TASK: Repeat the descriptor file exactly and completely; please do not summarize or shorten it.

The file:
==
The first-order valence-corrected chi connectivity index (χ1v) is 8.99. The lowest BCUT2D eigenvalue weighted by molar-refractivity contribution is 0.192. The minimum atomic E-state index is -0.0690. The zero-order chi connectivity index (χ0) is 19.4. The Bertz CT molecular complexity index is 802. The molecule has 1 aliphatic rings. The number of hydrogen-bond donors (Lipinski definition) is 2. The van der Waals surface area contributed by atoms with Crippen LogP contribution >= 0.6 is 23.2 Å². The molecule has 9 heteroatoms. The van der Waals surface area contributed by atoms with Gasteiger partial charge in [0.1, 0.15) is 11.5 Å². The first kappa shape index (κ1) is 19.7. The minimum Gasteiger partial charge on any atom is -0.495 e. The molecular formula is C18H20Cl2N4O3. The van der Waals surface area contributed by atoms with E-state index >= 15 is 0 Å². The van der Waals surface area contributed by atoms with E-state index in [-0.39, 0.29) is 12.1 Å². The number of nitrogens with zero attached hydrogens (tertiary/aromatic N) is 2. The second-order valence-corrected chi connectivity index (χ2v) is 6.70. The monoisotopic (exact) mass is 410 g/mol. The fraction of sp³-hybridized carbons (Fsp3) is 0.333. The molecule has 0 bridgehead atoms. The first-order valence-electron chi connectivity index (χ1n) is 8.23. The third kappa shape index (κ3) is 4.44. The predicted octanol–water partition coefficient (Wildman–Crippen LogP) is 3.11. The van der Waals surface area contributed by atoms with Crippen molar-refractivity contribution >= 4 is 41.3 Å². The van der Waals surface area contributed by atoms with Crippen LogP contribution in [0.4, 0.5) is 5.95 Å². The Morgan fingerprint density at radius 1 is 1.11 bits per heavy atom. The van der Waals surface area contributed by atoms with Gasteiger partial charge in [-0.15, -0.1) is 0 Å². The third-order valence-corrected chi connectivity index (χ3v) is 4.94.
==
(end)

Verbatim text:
The first-order valence-corrected chi connectivity index (χ1v) is 8.99. The lowest BCUT2D eigenvalue weighted by molar-refractivity contribution is 0.192. The minimum atomic E-state index is -0.0690. The zero-order chi connectivity index (χ0) is 19.4. The Bertz CT molecular complexity index is 802. The molecule has 1 aliphatic rings. The number of hydrogen-bond donors (Lipinski definition) is 2. The van der Waals surface area contributed by atoms with Crippen LogP contribution >= 0.6 is 23.2 Å². The molecule has 9 heteroatoms. The van der Waals surface area contributed by atoms with Gasteiger partial charge in [0.1, 0.15) is 11.5 Å². The first kappa shape index (κ1) is 19.7. The minimum Gasteiger partial charge on any atom is -0.495 e. The molecular formula is C18H20Cl2N4O3. The van der Waals surface area contributed by atoms with E-state index >= 15 is 0 Å². The van der Waals surface area contributed by atoms with E-state index in [-0.39, 0.29) is 12.1 Å². The number of nitrogens with zero attached hydrogens (tertiary/aromatic N) is 2. The second-order valence-corrected chi connectivity index (χ2v) is 6.70. The monoisotopic (exact) mass is 410 g/mol. The fraction of sp³-hybridized carbons (Fsp3) is 0.333. The molecule has 0 bridgehead atoms. The first-order valence-electron chi connectivity index (χ1n) is 8.23. The third kappa shape index (κ3) is 4.44. The predicted octanol–water partition coefficient (Wildman–Crippen LogP) is 3.11. The van der Waals surface area contributed by atoms with Crippen molar-refractivity contribution >= 4 is 41.3 Å². The van der Waals surface area contributed by atoms with Crippen LogP contribution in [0.4, 0.5) is 5.95 Å². The Morgan fingerprint density at radius 1 is 1.11 bits per heavy atom. The van der Waals surface area contributed by atoms with Gasteiger partial charge in [-0.15, -0.1) is 0 Å². The third-order valence-corrected chi connectivity index (χ3v) is 4.94.